I think it would be grammatically correct to say that the street is "getting crossed" when someone is currently crossing it, although it would be better to say that it is "being crossed".
A Street Being Crossed vs A Person Getting Dressed
I think the difference, when compared to getting dressed, is that being 'dressed' is a persistent state. Once I am dressed, I stay dressed until I undress. How does a street become 'uncrossed'? Instead, the street is either being crossed right now, or it isn't. It won't stay 'crossed' after someone crosses it. I mean, technically it is a street that has been crossed, and therefore could be describe as 'crossed' forevermore, but that's not a useful concept.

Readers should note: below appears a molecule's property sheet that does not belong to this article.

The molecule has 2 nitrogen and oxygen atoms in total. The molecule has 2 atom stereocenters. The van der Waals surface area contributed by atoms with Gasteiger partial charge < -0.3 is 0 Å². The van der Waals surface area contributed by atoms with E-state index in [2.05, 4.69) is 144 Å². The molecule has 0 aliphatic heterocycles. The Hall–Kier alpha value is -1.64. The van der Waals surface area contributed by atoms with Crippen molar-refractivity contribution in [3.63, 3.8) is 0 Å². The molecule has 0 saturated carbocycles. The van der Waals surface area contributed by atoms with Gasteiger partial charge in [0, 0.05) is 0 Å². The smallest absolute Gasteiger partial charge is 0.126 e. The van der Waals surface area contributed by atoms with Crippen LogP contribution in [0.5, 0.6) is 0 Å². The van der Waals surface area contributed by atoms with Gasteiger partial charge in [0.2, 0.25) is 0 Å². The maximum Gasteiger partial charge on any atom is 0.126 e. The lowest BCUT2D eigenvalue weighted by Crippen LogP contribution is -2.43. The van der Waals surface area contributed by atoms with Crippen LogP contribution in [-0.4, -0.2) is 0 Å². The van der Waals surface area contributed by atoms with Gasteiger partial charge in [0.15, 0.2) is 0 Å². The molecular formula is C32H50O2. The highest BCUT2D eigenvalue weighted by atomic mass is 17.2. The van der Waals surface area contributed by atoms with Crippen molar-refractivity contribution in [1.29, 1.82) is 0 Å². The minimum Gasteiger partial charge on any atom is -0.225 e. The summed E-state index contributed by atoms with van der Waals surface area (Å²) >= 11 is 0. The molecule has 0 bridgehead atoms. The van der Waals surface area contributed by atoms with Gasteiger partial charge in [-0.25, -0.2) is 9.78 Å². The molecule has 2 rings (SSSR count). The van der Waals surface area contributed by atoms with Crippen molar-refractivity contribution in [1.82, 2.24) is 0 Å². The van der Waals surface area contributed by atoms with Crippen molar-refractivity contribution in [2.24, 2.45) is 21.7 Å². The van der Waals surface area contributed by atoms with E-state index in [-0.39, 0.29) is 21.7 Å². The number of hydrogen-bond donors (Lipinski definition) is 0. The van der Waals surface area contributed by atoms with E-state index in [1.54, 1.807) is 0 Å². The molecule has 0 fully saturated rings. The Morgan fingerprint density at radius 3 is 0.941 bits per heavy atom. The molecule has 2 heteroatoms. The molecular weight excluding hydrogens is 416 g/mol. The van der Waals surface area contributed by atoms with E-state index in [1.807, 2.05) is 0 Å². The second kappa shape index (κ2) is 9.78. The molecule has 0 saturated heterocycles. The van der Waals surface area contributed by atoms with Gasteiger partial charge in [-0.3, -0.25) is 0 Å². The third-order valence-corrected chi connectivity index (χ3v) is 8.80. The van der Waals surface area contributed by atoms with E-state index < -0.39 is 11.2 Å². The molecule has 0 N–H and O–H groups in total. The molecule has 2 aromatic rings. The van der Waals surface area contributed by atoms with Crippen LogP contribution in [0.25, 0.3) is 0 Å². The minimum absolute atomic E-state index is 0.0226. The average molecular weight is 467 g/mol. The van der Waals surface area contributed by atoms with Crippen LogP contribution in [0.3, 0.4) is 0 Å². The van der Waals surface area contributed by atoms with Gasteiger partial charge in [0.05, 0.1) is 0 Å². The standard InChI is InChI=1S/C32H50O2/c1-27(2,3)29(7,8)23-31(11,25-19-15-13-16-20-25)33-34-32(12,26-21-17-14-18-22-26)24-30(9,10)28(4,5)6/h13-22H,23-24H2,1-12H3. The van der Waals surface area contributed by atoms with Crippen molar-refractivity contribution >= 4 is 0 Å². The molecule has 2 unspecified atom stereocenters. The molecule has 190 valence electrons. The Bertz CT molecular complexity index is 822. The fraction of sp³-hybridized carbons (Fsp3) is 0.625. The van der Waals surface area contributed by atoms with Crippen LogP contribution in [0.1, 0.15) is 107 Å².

Once again, compare this to getting dressed. You could say that one is "being dressed", but that means that clothes are currently being placed upon them, not that they have had clothes on for some time and still do. For that persistent state, or condition, we say that they "are dressed". In the process of "being dressed", they "got dressed", and now "are dressed".
Crossing a Person
To cross a person means to upset them. If someone stole my red stapler, you could say that they crossed me. One would not however say "I am crossed". One would say that "I have been crossed" and that "I am cross". This is another situation, rather than a condition, so we don't usually use 'get' here either. In other words, one would not normally say "when I get crossed", but instead "when I am crossed".
Other Examples of "get [verb]-ed"
In all of these, "get" means "become".